by Bryn Wicklas |  Gordon College

The chimes clanged in my ears with a convoluted kind of clarity. Strips of metal and wood hung seemingly stagnant, dead like the twenty-year-old soldier they stood to commemorate. Yet, something about those bells was so hauntingly alive. They whispered in the wind and somehow tangled their discordant music through the open space until their song was rooted in my soul.

My group was visiting a lookout site along the Gaza Strip; it was one of the heavier days of the trip, but I did not expect to be hit with grief of nearly unbearable intensity. This site doubled as a lookout point and memorial for a young soldier. He was only twenty years old and his community hung twenty bells in his honor after his death. It was very strange to me when I first heard them. They hung from a very simple structure: a plain wooden frame with wires keeping the silver pieces of metal and timber mallets in place. Beyond the memorial, a beautiful view awaited my already teary eyes. Open space surrounded the area, grasses of beautiful greens bursting from the ground. The sky was cloudless and blue, reflecting the sounds of the chimes back to me.

The music of the memorial was remarkable to me. It was full of paradoxes. Initially, I could barely even hear its whispers, but once the noise reached my ears I could not hear anything else. It was deeply unsettling, but not in a way that caused me to despair. It was humbling and it forced me to quiet myself. After further reflection, I began to understand my very physical reaction—a change in my disposition from boisterous joy to somber silence— because it came in response to a God sighting. We are often told that God is everywhere, which is true. However, I often struggle to feel His presence. Moments like the ones that happened at this memorial quiet me because they force me to see and understand the magnitude of God. The chimes captured a God like kind of lament. Grief is incredibly meaningful. It brings people near to death. It forces them to acknowledge the temporary states within which we currently abide. It is scary. This worshipful monument played a haunting kind of music that caught people’s attention and held it. It was the sound of death. At first, I could not quite hear God within the sound. I can still hear the chimes quietly whispering in my heart, but it now holds the comfort of God’s voice as well. Death draws people near to God, but it also pushes them away from his loving embrace at the same time. People who have lost their loved ones often fall into despair. They lose hope. They cannot see God and they turn their backs on the one thing that could give them any kind of comfort.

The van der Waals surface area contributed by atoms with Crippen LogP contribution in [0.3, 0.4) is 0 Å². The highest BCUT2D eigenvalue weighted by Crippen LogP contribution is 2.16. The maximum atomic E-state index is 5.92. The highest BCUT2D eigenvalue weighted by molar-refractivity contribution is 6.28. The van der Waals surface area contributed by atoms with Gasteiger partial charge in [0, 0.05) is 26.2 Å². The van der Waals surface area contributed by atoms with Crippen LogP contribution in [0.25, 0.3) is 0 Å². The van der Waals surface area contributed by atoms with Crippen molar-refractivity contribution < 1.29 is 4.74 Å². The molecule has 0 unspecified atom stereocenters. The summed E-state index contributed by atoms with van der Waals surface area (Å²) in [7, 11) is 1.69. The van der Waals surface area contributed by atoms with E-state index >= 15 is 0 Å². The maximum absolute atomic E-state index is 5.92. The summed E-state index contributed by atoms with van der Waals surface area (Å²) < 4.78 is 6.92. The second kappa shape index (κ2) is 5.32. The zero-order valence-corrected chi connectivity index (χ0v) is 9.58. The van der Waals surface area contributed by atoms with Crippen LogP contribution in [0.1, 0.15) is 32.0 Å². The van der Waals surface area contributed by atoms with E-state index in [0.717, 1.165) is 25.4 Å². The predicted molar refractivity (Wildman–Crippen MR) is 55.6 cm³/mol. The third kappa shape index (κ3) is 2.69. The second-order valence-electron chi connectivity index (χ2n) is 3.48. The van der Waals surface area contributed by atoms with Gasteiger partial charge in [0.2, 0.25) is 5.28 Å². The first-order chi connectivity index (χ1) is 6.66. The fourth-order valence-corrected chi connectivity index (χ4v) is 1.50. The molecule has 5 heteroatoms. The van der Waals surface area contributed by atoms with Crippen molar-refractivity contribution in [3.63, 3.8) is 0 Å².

The moment I heard those chimes of commemoration will always touch me deeply because it emphasized the presence of God amidst immense pain and suffering. Hope is an elusive concept, especially through painful mourning. But, when we look to God as we lament, it becomes worshipful. It expands our view of Him and His great love. God is beyond our full comprehension. The sound of those chimes, however, gave me another piece of His great character. The moment of such a chaotically painful clanging led me to see God within hopelessness. Perhaps the strongest sign of hope is found within grief. We must remember that God is present within our laments. We must not shy away from looking to Him during our times of mourning. Individuals falling to their knees and crying out before God in pain is the clearest disposition of hope I now have held in my mind, commemorated through whispering wind and clanging chimes.